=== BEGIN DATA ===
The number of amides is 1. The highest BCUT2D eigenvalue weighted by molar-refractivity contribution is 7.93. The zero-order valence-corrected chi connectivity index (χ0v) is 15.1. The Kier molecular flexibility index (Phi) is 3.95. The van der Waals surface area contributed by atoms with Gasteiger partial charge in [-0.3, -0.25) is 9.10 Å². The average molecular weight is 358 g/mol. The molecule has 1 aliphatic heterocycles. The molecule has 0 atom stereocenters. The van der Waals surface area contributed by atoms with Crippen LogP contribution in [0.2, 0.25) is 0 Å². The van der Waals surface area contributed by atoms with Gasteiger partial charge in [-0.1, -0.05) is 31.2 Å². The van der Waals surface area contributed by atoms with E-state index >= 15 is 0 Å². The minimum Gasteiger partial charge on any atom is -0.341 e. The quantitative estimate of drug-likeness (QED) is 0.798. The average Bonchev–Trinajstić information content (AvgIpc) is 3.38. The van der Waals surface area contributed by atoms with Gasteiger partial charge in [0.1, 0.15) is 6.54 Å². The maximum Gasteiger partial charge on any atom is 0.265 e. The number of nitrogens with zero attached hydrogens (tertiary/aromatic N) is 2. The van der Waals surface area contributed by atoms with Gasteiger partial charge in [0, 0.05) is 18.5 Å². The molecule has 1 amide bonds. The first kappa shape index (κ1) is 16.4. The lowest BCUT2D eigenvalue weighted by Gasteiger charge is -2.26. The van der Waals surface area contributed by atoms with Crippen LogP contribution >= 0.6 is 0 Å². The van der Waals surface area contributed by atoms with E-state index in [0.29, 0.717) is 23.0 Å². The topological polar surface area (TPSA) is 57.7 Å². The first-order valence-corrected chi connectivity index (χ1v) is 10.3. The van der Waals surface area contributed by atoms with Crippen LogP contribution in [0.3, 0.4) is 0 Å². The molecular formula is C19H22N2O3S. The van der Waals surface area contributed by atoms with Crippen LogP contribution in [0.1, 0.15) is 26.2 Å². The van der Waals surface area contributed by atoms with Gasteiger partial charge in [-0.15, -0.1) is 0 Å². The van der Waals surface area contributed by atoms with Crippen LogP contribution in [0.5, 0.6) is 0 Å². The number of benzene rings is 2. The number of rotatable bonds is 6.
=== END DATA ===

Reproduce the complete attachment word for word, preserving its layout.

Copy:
The number of amides is 1. The highest BCUT2D eigenvalue weighted by molar-refractivity contribution is 7.93. The zero-order valence-corrected chi connectivity index (χ0v) is 15.1. The Kier molecular flexibility index (Phi) is 3.95. The van der Waals surface area contributed by atoms with Gasteiger partial charge in [-0.3, -0.25) is 9.10 Å². The average molecular weight is 358 g/mol. The molecule has 1 aliphatic heterocycles. The molecule has 0 atom stereocenters. The van der Waals surface area contributed by atoms with Crippen LogP contribution in [0.2, 0.25) is 0 Å². The van der Waals surface area contributed by atoms with Gasteiger partial charge in [-0.1, -0.05) is 31.2 Å². The van der Waals surface area contributed by atoms with E-state index >= 15 is 0 Å². The minimum Gasteiger partial charge on any atom is -0.341 e. The quantitative estimate of drug-likeness (QED) is 0.798. The average Bonchev–Trinajstić information content (AvgIpc) is 3.38. The van der Waals surface area contributed by atoms with Gasteiger partial charge in [0.1, 0.15) is 6.54 Å². The maximum Gasteiger partial charge on any atom is 0.265 e. The number of nitrogens with zero attached hydrogens (tertiary/aromatic N) is 2. The van der Waals surface area contributed by atoms with Gasteiger partial charge in [0, 0.05) is 18.5 Å². The molecule has 1 amide bonds. The first kappa shape index (κ1) is 16.4. The lowest BCUT2D eigenvalue weighted by Gasteiger charge is -2.26. The van der Waals surface area contributed by atoms with Crippen LogP contribution >= 0.6 is 0 Å². The van der Waals surface area contributed by atoms with E-state index in [0.29, 0.717) is 23.0 Å². The topological polar surface area (TPSA) is 57.7 Å². The first-order valence-corrected chi connectivity index (χ1v) is 10.3. The van der Waals surface area contributed by atoms with Crippen LogP contribution in [0.3, 0.4) is 0 Å². The molecular formula is C19H22N2O3S. The van der Waals surface area contributed by atoms with Crippen LogP contribution in [0.1, 0.15) is 26.2 Å². The van der Waals surface area contributed by atoms with Gasteiger partial charge in [-0.15, -0.1) is 0 Å². The van der Waals surface area contributed by atoms with Crippen LogP contribution in [0.5, 0.6) is 0 Å². The number of benzene rings is 2. The number of rotatable bonds is 6.